So, how is this accomplished? Well, for one, we can’t just pray a prayer and then be congratulated that we are now free from all punishment and that heaven is our eternal destination. It doesn’t work like that. Coming to faith in Jesus Christ means we die with Christ to sin and we are resurrected with Christ to newness of life, “created to be like God in true righteousness and holiness.” We walk by faith, and not by sight. And, that faith is continuous, not a one-time experience which guarantees heaven no matter what. In John 3:16 we read that God so loved the world that he gave his only begotten Son, that whosoever believes (believing) in him might not perish but have eternal life. That word “believe” is present tense, which means we must believe today and tomorrow and the next day and so on and so forth until the day we die, or we are taken up to heaven.
Mature in Christ (vv. 24-29)
Now I rejoice in my sufferings for your sake, and in my flesh I am filling up what is lacking in Christ’s afflictions for the sake of his body, that is, the church, of which I became a minister according to the stewardship from God that was given to me for you, to make the word of God fully known, the mystery hidden for ages and generations but now revealed to his saints. To them God chose to make known how great among the Gentiles are the riches of the glory of this mystery, which is Christ in you, the hope of glory. Him we proclaim, warning everyone and teaching everyone with all wisdom, that we may present everyone mature in Christ. For this I toil, struggling with all his energy that he powerfully works within me.
We were not born just to die. We were born to live. In other words, we are not born of the Spirit of God just so we can go to heaven one day. We were born from above in order that we might glorify God with our lives, that we may live in him and him in us. When we come to faith in Jesus Christ we are crucified with Christ so that we (our flesh) no longer live, but now Christ lives in us, and the life we now live, we live by faith in Jesus Christ, who gave his life up for us.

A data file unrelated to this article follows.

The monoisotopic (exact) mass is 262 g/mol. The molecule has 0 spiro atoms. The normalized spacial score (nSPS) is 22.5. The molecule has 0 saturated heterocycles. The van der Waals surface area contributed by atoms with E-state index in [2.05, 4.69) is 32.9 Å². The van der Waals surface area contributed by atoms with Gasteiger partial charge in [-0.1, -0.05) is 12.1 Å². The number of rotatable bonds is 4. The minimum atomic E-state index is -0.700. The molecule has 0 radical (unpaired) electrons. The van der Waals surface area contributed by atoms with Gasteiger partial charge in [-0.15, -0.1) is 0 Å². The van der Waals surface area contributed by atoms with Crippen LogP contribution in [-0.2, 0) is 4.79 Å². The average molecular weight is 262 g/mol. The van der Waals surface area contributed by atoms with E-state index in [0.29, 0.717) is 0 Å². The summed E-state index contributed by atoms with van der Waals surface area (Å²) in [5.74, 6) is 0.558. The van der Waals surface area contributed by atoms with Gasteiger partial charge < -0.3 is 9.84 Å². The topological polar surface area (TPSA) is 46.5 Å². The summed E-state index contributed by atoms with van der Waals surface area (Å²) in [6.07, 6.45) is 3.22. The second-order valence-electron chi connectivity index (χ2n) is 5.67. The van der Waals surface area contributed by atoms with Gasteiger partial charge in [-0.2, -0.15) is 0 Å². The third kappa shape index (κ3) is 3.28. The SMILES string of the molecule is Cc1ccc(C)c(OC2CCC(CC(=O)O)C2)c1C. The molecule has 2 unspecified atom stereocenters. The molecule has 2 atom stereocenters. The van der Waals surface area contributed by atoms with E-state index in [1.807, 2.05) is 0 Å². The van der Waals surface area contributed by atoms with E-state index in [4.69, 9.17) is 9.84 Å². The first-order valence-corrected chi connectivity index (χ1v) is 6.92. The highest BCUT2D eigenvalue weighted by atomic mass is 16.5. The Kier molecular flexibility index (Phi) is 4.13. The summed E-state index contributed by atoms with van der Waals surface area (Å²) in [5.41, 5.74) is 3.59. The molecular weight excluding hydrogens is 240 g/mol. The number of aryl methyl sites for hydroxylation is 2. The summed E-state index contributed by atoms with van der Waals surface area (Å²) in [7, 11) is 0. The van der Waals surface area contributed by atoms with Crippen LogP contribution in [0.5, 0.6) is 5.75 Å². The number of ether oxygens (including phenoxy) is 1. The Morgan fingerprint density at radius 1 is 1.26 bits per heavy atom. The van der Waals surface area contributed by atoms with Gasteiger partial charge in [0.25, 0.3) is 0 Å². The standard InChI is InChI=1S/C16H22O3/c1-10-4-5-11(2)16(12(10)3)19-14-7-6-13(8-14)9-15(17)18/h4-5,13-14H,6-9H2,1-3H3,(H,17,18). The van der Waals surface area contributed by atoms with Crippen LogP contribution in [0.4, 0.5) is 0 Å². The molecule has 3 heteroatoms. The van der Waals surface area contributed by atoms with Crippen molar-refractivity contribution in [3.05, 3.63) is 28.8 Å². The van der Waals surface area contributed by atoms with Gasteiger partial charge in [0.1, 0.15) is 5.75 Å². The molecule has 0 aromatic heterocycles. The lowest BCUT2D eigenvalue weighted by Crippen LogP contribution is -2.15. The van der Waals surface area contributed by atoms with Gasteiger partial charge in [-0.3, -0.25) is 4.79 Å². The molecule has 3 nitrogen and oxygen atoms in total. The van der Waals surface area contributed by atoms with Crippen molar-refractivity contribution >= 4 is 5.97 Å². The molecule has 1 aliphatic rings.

Christ in us, via the Holy Spirit, encourages, strengthens, and empowers us to live godly and holy lives, pleasing to God. As we submit to the cross each day, and surrender our wills to the will of God for our lives, we continually give over lordship of our lives to Jesus Christ so that he can live out his life through us. And, this is why Jesus died, that he might cleanse our hearts from sin, come in to dwell within us, and to live his life out through us, not just to give us an escape from hell and the promise of heaven when we die. A saved life should be a Christ-filled life submitted to the cross of Christ, and surrendered to Christ’s Lordship.
Jesus also did not die so that we would remain spiritual infants all our lives. He died that we might mature in Christ – in faith, love, and in purpose. We are to continue in the faith, “stable and steadfast, not shifting from the hope of the gospel that you heard.” We are to grow in Christ through sitting at his feet each day, listening to him speak his words to our hearts, and via obeying what his word teaches us. Jesus died that we might no longer live for ourselves, but for him who gave his life up for us (2 Co. 5:15). If we continue to live sinful lifestyles, we will die in our sins, but if by the Spirit we are putting to death the misdeeds of the flesh, we will live eternally with God (See: Ro. 8:1-14; cf. Lu. 9:23-25).
So, if you are counting on a prayer you prayed one day to get to heaven, think again. We must continue in Christ, stable and steadfast, not shifting from the hope of the gospel, and we must daily be putting to death the deeds of the flesh and putting on Christ and his armor. This is not to say we must live in sinless perfection, but lack of perfection should never be used as an excuse for continued and willful sin against God. Jesus died that we might die to sin and live to righteousness, so let his Spirit today crucify you with Christ in death to sin, and resurrect you to newness of life in Christ, now lived to his righteousness.
Near the Cross
Fanny J. Crosby / William H. Doane
Jesus, keep me near the cross;
There a precious fountain,
Free to all, a healing stream,
Flows from Calvary’s mountain.
Near the cross, a trembling soul,
Love and mercy found me;
There the bright and morning star
Sheds its beams around me.
Near the cross! O Lamb of God,
Bring its scenes before me;
Help me walk from day to day
With its shadow o’er me.
Near the cross I’ll watch and wait,
Hoping, trusting ever,
Till I reach the golden strand
Just beyond the river.
In the cross, in the cross,
Be my glory ever,
Till my raptured soul shall find
Rest beyond the river.